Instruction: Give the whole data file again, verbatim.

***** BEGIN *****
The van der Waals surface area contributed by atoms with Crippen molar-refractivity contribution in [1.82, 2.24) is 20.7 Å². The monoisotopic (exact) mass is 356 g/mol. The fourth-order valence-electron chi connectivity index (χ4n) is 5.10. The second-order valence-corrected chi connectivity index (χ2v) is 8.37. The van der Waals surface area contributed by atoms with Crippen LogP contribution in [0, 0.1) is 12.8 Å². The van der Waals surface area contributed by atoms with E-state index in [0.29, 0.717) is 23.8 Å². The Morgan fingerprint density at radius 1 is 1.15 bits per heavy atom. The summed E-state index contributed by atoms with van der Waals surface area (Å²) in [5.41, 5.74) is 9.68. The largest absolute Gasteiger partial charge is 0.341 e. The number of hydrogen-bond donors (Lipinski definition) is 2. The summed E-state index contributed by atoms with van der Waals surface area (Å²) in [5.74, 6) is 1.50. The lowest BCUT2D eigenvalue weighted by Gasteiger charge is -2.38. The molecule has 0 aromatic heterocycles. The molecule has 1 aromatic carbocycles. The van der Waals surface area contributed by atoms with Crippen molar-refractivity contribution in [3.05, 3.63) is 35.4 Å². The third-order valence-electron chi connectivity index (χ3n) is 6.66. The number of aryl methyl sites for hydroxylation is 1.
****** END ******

The van der Waals surface area contributed by atoms with Crippen molar-refractivity contribution in [1.82, 2.24) is 20.7 Å². The monoisotopic (exact) mass is 356 g/mol. The fourth-order valence-electron chi connectivity index (χ4n) is 5.10. The second-order valence-corrected chi connectivity index (χ2v) is 8.37. The van der Waals surface area contributed by atoms with Crippen LogP contribution in [0, 0.1) is 12.8 Å². The van der Waals surface area contributed by atoms with E-state index in [0.29, 0.717) is 23.8 Å². The Morgan fingerprint density at radius 1 is 1.15 bits per heavy atom. The summed E-state index contributed by atoms with van der Waals surface area (Å²) in [5.41, 5.74) is 9.68. The largest absolute Gasteiger partial charge is 0.341 e. The number of hydrogen-bond donors (Lipinski definition) is 2. The summed E-state index contributed by atoms with van der Waals surface area (Å²) in [5.74, 6) is 1.50. The lowest BCUT2D eigenvalue weighted by Gasteiger charge is -2.38. The molecule has 0 aromatic heterocycles. The molecule has 1 aromatic carbocycles. The van der Waals surface area contributed by atoms with Crippen molar-refractivity contribution in [3.05, 3.63) is 35.4 Å². The third-order valence-electron chi connectivity index (χ3n) is 6.66. The number of aryl methyl sites for hydroxylation is 1.